Improve Awareness to Avoid Backovers and Struck-Bys
Sonetics | November 11, 2016

Backover and struck-by incidents are a heavy equipment operator’s biggest fear. According to the Bureau of Labor and Statistics, 443 workers were killed as a result of a struck-by or backover incident between 2003 and 2010.

They can happen any place at any time, which is why they’re so difficult to prevent.

Contributing factors to backover and struck-by incidents include:

  • Poor visibility when working at night or in bad weather;
  • Untrained workers getting caught in blind spots, wearing the wrong (or no) PPE, or engaging in horseplay;
  • Fatigue distracting workers or heavy equipment operators in a dangerous work zone.

These incidents also traumatize the heavy equipment operators who are in the driver’s seat. Even if an operator is found to have no responsibility for an incident, the lingering guilt leads to added stress, self-doubt and possibly other mistakes.

Preventing backover and struck-by incidents starts with optimizing situational awareness and committing to a safety culture.

Struck-By Awareness: Expose Blind Spots

How do you increase awareness for all of your employees? Plan for the worst-case scenario. For heavy equipment operators, it’s a matter of exposing blind spots.

  • Install backup cameras in all heavy equipment;
  • Implement internal traffic control plans (ITCPs) to coordinate flow of equipment and workers in a work zone;
  • Protect hearing and ensure clear communication among all workers;
  • Install proximity sensors on rolling equipment to warn workers that get too close.

All workers on a project need increased struck-by awareness, not just the heavy equipment operators. If you’re the project manager, then you’re responsible for training, enforcing safety guidelines and making sure workers have appropriate PPE. If you don’t enforce those zero-tolerance policies, then the eventual incident investigation will examine the operator, the victim and you as the party ultimately responsible for setting up the work site.

The goal is to get clear visibility into all of your blind spots. Can’t afford to retrofit all of your older equipment with backup cameras? Then make sure you compensate with specific communications strategies, traffic plans, alarms and training.

Heavy Equipment Operators Rely on Safety Culture

The only way to gain traction with a proactive safety plan is to go all-in on safety culture. Only when safety is as automatic as checking the fuel gauge at the start of a shift will you have total buy-in from all workers.

Heavy equipment operators are trained and licensed to know the safety guidelines pertinent to their piece of iron. But operators don’t work in a vacuum. They work in lockstep with spotters, load handlers, flaggers and other workers on site. If those other workers don’t know the safety rules about working around heavy equipment, then an operator has to compensate for their lack of knowledge. So in addition to being a safety hazard, untrained workers can also slow down productivity and cause additional stress to operators.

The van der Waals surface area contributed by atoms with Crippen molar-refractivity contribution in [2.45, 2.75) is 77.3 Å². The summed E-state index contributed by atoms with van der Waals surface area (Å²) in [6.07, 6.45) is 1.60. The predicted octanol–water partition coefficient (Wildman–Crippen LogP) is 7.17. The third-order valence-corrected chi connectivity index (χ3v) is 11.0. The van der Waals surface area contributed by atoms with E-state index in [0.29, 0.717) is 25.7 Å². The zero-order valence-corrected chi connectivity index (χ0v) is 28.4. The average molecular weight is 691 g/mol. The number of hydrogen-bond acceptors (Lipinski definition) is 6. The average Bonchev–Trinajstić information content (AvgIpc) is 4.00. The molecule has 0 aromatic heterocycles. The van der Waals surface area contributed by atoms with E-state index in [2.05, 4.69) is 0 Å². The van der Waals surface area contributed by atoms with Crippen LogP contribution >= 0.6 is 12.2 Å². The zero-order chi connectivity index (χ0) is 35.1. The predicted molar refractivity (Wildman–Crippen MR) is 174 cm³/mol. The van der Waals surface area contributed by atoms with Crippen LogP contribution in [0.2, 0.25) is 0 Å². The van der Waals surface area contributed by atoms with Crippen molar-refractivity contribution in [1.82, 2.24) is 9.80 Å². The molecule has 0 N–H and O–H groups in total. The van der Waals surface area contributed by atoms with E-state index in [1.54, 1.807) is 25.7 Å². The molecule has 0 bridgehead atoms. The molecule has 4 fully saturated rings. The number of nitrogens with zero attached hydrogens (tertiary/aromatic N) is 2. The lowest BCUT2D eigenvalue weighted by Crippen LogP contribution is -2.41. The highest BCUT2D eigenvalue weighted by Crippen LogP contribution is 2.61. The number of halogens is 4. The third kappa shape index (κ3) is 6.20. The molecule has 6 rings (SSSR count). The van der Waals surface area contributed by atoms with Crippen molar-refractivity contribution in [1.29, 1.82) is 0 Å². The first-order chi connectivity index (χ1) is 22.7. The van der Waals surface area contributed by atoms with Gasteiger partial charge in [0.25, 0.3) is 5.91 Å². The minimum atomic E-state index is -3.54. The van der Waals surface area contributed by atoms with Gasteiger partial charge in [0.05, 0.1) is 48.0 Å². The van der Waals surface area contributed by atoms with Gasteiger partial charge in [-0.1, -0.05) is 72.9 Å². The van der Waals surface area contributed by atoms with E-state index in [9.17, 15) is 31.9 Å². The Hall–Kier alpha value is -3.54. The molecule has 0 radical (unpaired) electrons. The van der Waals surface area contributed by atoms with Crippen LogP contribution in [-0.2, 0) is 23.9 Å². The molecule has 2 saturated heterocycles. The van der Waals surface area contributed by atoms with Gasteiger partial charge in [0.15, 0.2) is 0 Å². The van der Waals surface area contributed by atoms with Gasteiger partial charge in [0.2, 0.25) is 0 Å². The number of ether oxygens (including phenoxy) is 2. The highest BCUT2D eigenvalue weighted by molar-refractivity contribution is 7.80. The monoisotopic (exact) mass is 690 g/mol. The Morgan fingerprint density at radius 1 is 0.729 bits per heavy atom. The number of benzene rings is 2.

The Financial Value of Safety

Without a safety culture, you’re endangering your business as well as your workers. Struck-by incidents caused 8.4 percent of all construction fatalities in 2014, according to OSHA. Struck-by and struck-against injuries in all industries amounted to $7.16 billion in workers compensation costs, according to the 2016 Liberty Mutual Workplace Safety Index.

The flip side of the cost coin is revenue. According to a recent Dodge Data & Analytics SmartMarket study, “Contractors who prioritized safety also saw greater project ROI (75%), and better employee retention rates (79%) and were able to attract the most employees (67%).” Contractors rated as less safety conscious reported only 38% ROI.

Other savings may be available if you have a safety program that’s strong enough to earn a favorable insurance rating. According to Herb Ward, safety director at the Associated Builders and Contractors Mississippi Chapter, “The savings can be in the hundreds of thousands of dollars. Safety pays.”

Preventing Backovers Using Improved Communication

Blind spots don’t necessarily need to be visually exposed. Even if they are an operator can’t see everywhere all of the time.

Many heavy equipment operators use two-way radios to maintain audio contact with other crewmembers. But in emergency situations and when conducting maneuvers that require real-time interaction two-way radios can fail. Two-ways do work well when operators need to contact workers more than 1,600 feet away, but those workers aren’t in danger of being struck by or backed over by heavy equipment. Operators have the luxury of time to engage push-to-talk (PTT), risk signal interference or channel lockout, and ask for repeat communications before copying.

Supplementing mirrors, spotters, backup cameras and proximity alarms with hands-free real-time communication improves awareness for operators and other workers in close proximity. Sonetics wireless headset systems allow operators to talk through every maneuver and be heard by every worker connected to the system through DECT7 wireless. They also allow workers to alert operators about an urgent situation even if the operator is talking. For example, if a worker is signaling a dump truck operator and accidentally trips, then the signaler can shout at the operator to stop before getting backed over. Without Sonetics headsets, the signaler’s shout may not be heard due to machine noise, distance or the operator sitting in an air-conditioned cab with the windows rolled up.

Preventing struck-by and backover incidents is about protecting your operators as much as the crew working around heavy equipment. Being proactive with solutions such as Sonetics wireless headsets shows your commitment to safety and to leave no worker isolated in a blind spot.